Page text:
Utahns continue to volunteer in droves.
And when Utahns volunteer, they donate more hours than the average American.
The conclusions are based on the findings of the latest Corporation for National and Community Service survey.
The survey ranked Utah number one in volunteering in the United States.
Utah has retained the top spot in the national rankings for three consecutive years.
The survey, Volunteering in America 2008, is based on United States Census Bureau data.
The study measures volunteerism in 50 states and 75 cities during the latest three-year period as gauged by volunteering rates, intensity of volunteering, total hours donated and several different indicators, explained Utah officials.
According to the results of the recently released survey, Utah outperformed all regions across the nation and as the District of Columbia with 43.9 percent of the state's residents volunteering.
Utah's number of volunteers compares to a national average of 26.2 percent of the general population.
Utah also managed to capture the highest rating for the number of hours served by residents statewide, noted the officials.
Utah's 792,000 volunteers dedicated an average of 146.9 million hours annually between the period from 2005 and 2007.
The estimated economic value of that donated time is $2.9 billion annually.
"Utah has a long, proud tradition of volunteer service. We have nearly half of our people volunteering in some fashion throughout this great state," pointed out Lt. Gov. Gary Herbert.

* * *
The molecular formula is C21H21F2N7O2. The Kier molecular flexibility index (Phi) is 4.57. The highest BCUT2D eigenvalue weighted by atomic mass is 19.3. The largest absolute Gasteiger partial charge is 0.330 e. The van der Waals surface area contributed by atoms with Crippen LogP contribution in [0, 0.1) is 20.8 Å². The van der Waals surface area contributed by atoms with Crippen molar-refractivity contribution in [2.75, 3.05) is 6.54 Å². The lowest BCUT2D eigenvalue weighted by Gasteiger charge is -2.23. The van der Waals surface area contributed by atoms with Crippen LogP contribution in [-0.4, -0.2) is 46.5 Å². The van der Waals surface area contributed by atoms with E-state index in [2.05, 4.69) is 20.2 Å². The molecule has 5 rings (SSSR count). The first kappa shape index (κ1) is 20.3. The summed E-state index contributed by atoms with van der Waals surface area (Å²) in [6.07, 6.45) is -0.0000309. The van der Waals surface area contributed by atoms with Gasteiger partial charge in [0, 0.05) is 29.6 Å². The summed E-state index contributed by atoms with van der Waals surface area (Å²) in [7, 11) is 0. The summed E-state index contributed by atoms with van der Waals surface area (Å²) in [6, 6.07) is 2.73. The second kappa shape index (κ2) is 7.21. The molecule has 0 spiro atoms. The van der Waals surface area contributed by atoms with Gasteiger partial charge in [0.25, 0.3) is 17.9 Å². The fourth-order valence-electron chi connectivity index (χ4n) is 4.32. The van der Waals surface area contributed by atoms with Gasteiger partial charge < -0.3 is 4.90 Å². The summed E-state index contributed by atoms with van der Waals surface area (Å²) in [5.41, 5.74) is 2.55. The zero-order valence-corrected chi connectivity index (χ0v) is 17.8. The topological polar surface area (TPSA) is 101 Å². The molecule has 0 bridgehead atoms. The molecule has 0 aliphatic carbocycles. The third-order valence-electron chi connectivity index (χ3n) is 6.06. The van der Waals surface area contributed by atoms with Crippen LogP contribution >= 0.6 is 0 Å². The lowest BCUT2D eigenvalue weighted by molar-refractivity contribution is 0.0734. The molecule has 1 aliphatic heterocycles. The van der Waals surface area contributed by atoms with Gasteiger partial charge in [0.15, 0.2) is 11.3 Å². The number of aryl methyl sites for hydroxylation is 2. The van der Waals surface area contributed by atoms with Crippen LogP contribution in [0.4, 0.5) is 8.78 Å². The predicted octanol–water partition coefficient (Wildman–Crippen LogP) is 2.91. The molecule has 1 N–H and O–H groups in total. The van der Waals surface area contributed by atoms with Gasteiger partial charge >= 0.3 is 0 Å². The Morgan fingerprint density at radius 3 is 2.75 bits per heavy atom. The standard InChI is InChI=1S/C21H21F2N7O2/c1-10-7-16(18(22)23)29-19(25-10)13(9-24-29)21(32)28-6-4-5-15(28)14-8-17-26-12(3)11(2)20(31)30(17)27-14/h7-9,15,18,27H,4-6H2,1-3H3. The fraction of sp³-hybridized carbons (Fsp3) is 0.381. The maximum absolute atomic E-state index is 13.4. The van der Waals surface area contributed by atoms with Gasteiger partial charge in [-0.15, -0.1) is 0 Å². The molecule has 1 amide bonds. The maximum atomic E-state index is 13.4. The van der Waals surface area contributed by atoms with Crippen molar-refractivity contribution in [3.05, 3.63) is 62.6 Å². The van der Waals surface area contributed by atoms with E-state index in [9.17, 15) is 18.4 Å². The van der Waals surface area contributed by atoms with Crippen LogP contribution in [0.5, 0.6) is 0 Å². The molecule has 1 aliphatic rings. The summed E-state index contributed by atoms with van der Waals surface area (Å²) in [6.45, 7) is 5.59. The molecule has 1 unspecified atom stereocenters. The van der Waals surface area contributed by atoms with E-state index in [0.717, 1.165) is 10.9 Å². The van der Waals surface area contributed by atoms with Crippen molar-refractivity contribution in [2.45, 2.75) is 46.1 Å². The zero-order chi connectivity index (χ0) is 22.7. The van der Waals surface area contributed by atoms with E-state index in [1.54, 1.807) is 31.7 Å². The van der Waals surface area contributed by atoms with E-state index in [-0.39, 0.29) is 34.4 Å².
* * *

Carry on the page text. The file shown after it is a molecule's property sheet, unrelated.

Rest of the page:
The lieutenant governor oversees the Utah Commission on Volunteers.
Why Utah continued to fare so well on the list remains unknown. A significant amount of the state's volunteerism is faith-based, but that's true for the nation, explained the officials.
The report determined that mid-sized cities, particularly in the Midwest, have higher volunteer rates than large cities. The mid-sized cities also tended to have higher levels of education, lower levels of poverty and higher levels of homeownership.
The report highlights trends that public officials indicate are worth monitoring if Utah is to maintain and improve upon the state's performance.
Following national trends, the number of Utahns who volunteer has steadily declined from a 30-year high of more than 800,000 in 2003.
The economic downturn could drive volunteerism rates down further even as worsening social problems and concerns create more demand for volunteers, explained Utah officials.
America continues to experience a "leaky bucket" effect as people drop out of volunteering from one year to the next, noted the state officials.
"When family budgets are squeezed, volunteering is often the first thing to go. High gas and food prices also hurt charities through increased overhead," indicated LaDawn Stoddard, national service program manager at the Utah Division of Housing and Community Development.
"Nationally, though, the trend has been that those who volunteer are volunteering more hours, indicating a strong level of commitment," concluded the community development representative.